For over a decade, artist David Bowen has explored the strange relationship between the natural world and robotics. His latest sculpture uses the electrical signals of a houseplant to control a swinging machete.
Bowen began his artistic career 20 years ago as a kinetic sculptor. While completing his MFA in the early 2000s he began incorporating microcontrollers into his work. Since then his pieces have often sat at the fascinating intersection between art, science and technology, translating datasets derived from natural systems into compelling mechanical sculptures.
His latest work, plant machete, is a perfect encapsulation of Bowen’s work – playful, absurd and thoughtful. The piece basically uses electrical signals gathered from the leaves of a houseplant to control a robotic arm holding a machete.
“I am using an open source micro-controller called an Arduino to collect variable resistance data across five of the plant’s leaves,” Bowen explained in an email to New Atlas. “Each leaf has an EEG adhesive pad attached to it which is wired to the analog input pins on the Arduino. There is also a ground wire from the Arduino in the soil of the plant. The signals received are basically variable resistance data across the leaves of the plant. This is similar to what you would receive from a potentiometer (aka an analog volume knob). This data is then directly mapped to the movements of the motors of the robot.”
The project is not the first of Bowens to explore plant signals. A similar recent work called plant drone used the same real-time resistance data to pilot a drone. The drone was mounted with an LED and a camera tracked the light path through the sky, creating a unique plant-controlled drawing.
Before working with plants (or “collaborating with plants” as Bowen likes to describe it) he created a number of pieces using data generated by swarms of flies. Sometimes swarms of flies controlled spotlights or blimps, other times the flies directed a robotic drawing arm creating unique patterns.
Bowen said his most surprising fly-controlled piece was a 2013 work called fly tweet. Here, a swarm of flies were housed in a plastic sphere with a computer keyboard. Tracking the fly movements by video, every time a fly landed on a specific key the corresponding character was entered into a twitter text box.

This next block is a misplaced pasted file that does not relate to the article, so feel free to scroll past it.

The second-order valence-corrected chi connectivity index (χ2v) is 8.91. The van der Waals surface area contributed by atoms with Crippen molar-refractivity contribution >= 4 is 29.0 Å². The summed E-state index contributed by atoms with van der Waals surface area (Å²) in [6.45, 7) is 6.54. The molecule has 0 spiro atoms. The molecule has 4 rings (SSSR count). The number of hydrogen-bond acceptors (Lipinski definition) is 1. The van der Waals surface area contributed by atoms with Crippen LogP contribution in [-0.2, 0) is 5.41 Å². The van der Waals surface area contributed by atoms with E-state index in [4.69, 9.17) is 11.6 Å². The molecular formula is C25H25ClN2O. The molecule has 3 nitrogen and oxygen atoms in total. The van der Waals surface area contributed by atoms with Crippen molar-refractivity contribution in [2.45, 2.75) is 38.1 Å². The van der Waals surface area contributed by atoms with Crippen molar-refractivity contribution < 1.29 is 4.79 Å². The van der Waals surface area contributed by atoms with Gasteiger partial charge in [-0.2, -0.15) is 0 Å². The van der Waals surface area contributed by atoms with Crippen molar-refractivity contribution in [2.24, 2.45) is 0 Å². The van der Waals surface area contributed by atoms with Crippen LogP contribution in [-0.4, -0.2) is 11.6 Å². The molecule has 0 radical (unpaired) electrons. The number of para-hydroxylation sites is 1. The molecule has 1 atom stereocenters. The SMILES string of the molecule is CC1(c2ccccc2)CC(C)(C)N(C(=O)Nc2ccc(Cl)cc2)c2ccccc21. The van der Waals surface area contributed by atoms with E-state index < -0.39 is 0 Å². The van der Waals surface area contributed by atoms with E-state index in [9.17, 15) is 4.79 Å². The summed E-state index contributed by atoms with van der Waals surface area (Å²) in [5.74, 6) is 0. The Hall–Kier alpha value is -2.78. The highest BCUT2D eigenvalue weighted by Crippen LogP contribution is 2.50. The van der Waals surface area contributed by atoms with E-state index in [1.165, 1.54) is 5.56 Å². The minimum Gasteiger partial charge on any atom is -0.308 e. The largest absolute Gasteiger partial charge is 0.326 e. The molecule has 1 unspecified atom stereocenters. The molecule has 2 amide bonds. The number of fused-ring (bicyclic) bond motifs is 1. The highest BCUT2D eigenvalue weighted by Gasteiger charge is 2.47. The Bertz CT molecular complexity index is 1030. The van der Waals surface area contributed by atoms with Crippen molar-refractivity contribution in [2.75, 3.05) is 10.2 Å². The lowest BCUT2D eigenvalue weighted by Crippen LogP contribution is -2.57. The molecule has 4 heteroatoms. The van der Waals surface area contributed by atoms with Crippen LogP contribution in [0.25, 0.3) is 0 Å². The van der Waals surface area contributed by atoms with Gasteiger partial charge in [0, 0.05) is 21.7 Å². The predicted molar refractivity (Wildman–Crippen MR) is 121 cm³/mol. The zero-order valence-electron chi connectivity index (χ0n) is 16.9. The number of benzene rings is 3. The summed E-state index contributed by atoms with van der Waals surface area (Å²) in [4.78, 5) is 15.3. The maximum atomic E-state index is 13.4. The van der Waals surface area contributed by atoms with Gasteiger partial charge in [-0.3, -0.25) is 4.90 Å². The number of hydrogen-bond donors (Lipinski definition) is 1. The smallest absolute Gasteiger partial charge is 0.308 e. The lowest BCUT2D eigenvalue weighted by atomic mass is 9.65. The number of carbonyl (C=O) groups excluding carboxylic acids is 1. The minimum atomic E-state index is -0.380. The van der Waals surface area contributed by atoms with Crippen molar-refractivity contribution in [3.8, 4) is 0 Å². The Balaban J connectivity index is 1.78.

When 140 characters were reached a tweet was automatically sent from a twitter account titled fly colony. At its most active point the twitter account had gained more than 10,000 followers.
Another fly artwork Bowen is proud of is called fly revolver. Developed soon after the Sandy Hook school shooting, the piece is Bowen’s most outright political work.
Here, a swarm of flies in a sphere are tracked by video, with their movements controlling a device aiming a revolver. When a fly is detected in the center of a target within the sphere the trigger of the revolver is pulled. The flies essentially control where the gun is aimed and when it is fired.
Much like the fly revolver piece, Bowen’s latest work hands the control of a weapon over to natural system. And while Bowen certainly understands the absurdity of his work he does not see these naturally sourced datasets as completely random. Instead he sees structure and even predicability in how these organic systems control mechanical devices.
“Of course my work explores absurdity in a variety of ways,” Bowen said. “But I do not see these data as random. Plants are amazing engineers and super proficient at creating structure and seeking out light and water. Even flies are quite predictable. In a lot of ways I think of my work as collaboration between the natural system, the devices I construct to respond to the input and myself.”
Source of Article